TIME: Tuesday, 5th January 2016

PLACE: New country – Tasmania

CIRCUMSTANCE: Day 1

This is it – we are here! We arrived in Devonport last night, too late to drive south, so we found a little secluded spot next to a river and behind a Fire Station and slept there in ‘the Girl’, aka Ford Courier ute.

A big day – we drove from the north to the south of the island to our block where we were anxious to see the shed that we had built but not seen other than on paper. After picking up the keys from the shed builder, we couldn’t wait to get inside. However, we were overawed at the sight of the shed because it was so big and so high. We could not remember designing it that way but obviously we must have. For one reason or another, changes were made and the price was going up and up, which was maddening. And now we see this green monster atop a hill and… good gracious, the size of the slab! I’ll need a ladder to get up onto it.

The slab was one of those issues we had to deal with over distance – NOT a good idea. It would have been much better to have been on site and see what was going on. The claim was that the ground had been prepared and compacted SO well that it was impossible to get trenches dug for the foundations. As a result, an engineer had to be consulted – at extra cost – and then more drawings – at extra cost – and another submission to council – at extra cost – and the whole thing resulted in a massive slab so thick it’ll be there until politicians become honest.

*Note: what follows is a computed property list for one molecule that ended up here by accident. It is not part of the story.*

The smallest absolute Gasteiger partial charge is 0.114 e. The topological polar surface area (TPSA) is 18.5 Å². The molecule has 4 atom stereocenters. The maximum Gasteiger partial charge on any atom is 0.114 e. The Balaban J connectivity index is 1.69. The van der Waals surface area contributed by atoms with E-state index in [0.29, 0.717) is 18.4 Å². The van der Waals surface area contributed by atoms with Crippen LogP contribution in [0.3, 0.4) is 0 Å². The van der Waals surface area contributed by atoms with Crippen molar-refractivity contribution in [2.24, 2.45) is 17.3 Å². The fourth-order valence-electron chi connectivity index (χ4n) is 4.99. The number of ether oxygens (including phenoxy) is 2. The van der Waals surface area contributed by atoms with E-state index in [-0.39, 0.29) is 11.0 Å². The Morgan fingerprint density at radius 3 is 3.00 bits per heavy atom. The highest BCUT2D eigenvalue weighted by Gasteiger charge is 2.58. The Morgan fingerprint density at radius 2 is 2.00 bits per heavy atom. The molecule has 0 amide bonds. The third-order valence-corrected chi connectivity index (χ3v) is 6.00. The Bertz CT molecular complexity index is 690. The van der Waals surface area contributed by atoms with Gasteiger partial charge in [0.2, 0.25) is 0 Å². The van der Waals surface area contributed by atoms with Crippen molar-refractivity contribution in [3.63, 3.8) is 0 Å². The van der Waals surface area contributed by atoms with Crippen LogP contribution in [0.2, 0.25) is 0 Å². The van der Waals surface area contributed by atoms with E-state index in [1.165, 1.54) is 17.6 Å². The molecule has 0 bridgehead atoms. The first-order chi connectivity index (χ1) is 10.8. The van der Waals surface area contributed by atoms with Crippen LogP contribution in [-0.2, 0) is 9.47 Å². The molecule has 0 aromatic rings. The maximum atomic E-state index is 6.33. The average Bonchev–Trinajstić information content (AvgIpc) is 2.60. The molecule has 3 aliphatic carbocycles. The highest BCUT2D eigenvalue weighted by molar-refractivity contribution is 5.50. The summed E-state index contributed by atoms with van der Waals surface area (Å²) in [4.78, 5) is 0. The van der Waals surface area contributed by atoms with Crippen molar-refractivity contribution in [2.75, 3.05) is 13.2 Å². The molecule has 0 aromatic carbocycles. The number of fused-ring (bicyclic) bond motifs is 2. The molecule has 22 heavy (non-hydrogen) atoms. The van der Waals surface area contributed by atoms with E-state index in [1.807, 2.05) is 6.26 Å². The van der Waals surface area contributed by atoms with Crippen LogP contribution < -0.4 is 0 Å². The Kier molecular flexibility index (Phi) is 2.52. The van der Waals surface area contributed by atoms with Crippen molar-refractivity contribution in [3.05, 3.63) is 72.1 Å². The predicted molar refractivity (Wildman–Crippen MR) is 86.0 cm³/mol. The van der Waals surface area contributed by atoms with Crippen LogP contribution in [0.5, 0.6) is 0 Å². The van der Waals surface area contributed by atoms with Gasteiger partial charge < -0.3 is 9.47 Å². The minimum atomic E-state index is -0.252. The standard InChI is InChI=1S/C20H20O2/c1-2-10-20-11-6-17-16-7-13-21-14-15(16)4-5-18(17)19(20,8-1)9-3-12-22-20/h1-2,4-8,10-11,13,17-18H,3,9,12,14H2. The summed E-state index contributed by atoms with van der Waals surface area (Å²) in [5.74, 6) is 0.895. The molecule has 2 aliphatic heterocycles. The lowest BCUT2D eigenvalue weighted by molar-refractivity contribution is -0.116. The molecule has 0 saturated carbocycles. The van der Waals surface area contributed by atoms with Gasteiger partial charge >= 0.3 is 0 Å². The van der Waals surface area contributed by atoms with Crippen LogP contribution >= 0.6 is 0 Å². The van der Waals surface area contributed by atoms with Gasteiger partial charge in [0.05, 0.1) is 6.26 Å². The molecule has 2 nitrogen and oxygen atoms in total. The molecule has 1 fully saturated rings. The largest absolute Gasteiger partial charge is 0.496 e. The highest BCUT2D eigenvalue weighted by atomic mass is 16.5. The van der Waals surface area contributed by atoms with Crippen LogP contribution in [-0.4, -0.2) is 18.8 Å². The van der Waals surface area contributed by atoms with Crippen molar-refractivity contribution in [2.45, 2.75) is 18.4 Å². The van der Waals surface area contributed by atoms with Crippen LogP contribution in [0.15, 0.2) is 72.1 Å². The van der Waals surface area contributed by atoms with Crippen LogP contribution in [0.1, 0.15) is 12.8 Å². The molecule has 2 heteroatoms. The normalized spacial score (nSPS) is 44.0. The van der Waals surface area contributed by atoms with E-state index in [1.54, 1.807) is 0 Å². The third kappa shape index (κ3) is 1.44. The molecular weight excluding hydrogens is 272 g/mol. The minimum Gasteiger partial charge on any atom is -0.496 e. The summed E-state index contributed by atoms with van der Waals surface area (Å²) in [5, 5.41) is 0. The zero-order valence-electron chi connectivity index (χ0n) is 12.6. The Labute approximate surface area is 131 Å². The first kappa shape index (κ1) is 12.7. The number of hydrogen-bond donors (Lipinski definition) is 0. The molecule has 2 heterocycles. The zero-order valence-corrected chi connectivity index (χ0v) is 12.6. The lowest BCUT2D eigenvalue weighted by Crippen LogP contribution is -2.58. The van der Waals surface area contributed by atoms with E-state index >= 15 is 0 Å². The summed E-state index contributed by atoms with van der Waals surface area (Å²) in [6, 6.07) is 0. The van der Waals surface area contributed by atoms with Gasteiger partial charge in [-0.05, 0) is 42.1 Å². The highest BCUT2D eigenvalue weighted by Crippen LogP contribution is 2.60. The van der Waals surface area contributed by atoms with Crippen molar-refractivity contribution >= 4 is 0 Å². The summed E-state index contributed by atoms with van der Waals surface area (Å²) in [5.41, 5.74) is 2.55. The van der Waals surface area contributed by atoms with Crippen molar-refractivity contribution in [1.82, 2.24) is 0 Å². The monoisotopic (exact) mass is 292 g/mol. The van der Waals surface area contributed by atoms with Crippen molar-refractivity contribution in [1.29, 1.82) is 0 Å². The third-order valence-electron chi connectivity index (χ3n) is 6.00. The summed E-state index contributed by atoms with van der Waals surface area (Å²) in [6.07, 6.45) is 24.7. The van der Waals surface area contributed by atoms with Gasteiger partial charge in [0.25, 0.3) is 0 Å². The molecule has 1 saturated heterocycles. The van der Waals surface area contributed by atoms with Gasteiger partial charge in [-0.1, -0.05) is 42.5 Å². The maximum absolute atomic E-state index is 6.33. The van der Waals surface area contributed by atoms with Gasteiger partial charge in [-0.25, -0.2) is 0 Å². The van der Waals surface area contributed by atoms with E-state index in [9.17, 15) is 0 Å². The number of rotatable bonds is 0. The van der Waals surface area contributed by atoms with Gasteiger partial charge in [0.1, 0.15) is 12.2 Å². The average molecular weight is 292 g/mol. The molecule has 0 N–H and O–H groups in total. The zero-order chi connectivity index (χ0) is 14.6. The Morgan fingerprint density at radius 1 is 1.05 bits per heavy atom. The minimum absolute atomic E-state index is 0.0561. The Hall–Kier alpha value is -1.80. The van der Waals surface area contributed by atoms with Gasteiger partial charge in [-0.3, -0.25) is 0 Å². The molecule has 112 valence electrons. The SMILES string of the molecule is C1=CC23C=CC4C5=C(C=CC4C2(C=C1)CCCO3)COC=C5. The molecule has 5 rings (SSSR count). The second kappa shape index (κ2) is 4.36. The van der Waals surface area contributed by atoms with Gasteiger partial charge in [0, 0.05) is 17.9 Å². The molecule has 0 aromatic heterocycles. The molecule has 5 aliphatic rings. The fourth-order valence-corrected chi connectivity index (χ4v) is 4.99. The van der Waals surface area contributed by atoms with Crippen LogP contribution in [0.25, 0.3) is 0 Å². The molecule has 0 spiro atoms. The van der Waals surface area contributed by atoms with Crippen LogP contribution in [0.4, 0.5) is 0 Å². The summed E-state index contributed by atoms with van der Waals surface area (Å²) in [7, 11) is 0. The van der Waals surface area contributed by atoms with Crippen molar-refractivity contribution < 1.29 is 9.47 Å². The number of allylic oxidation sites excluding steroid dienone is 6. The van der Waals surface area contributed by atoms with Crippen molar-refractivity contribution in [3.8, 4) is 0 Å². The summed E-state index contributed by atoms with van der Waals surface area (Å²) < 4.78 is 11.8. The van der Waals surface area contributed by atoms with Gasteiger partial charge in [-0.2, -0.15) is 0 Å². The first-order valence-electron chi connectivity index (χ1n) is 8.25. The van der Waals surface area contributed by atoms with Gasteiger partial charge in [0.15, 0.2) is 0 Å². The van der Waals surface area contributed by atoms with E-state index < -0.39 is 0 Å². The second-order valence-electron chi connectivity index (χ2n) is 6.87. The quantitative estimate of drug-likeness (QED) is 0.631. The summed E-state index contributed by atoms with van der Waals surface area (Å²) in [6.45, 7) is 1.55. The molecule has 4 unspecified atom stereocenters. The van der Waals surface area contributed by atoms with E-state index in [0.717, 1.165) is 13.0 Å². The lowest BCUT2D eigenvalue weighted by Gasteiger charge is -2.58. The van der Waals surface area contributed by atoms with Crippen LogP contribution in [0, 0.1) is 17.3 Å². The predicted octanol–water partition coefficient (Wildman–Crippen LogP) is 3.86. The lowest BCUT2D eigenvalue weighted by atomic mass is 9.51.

Well, we could whinge about it all we wanted, but in a practical sense, what it means is that since we can’t reduce the thickness of the slab, we have to bring up the ground level. At more cost. Call to Trent, the earthmover.

Secondly, our excitement on entering our brand gleaming new shed was subdued somewhat by the sight of a dozen or so dead birds. Somehow starlings had got in, nested, reproduced and died there obviously unable to get out. We removed the dead bodies but the feathers were reluctant to go in the right direction. Then there was the bird poo. Lots of it. And dead-body juices staining my new – expensive – concrete slab floor. Not impressed. Less impressed with the lack of fairies, which means there won’t be any of them cleaning it up and it will be muggins here doing the honours.

After assessing the shed, we wanted to get our Tassie car from our dear friends who had been the kind caretakers over the preceding 12 months, but when we went to lock the shed, we couldn’t. It seems that the builders had put the lock upside down. Yet another thing to sort. On a positive note, the car was alright and all she needed was a dust down and a jump start to be ready to go. We took her back to the block.

By the end of the day, we had got into the shed, got the other car, rung the earthmover, investigated water tanks and got the name of a plumber.

You might be asking, now that we are here, where are we going to live?

We will live in the shed. Yes, I know that at the moment it is just glorified camping, but it will become comfortable. The priorities are to make the shed comfortable and warm for winter, as well as get fruit trees and vines planted. Both we and the plants need water. We have the irrigation as we are now connected to the south-east irrigation scheme, but we need a water storage facility from which we can irrigate so we will be organising the construction of a dam. For ourselves, we need to get a tank connected to the shed. In the precious slab, we have plumbing ready for connection and the council approvals for the septic system have already been passed. We want to get on with it! It’s all very exciting.

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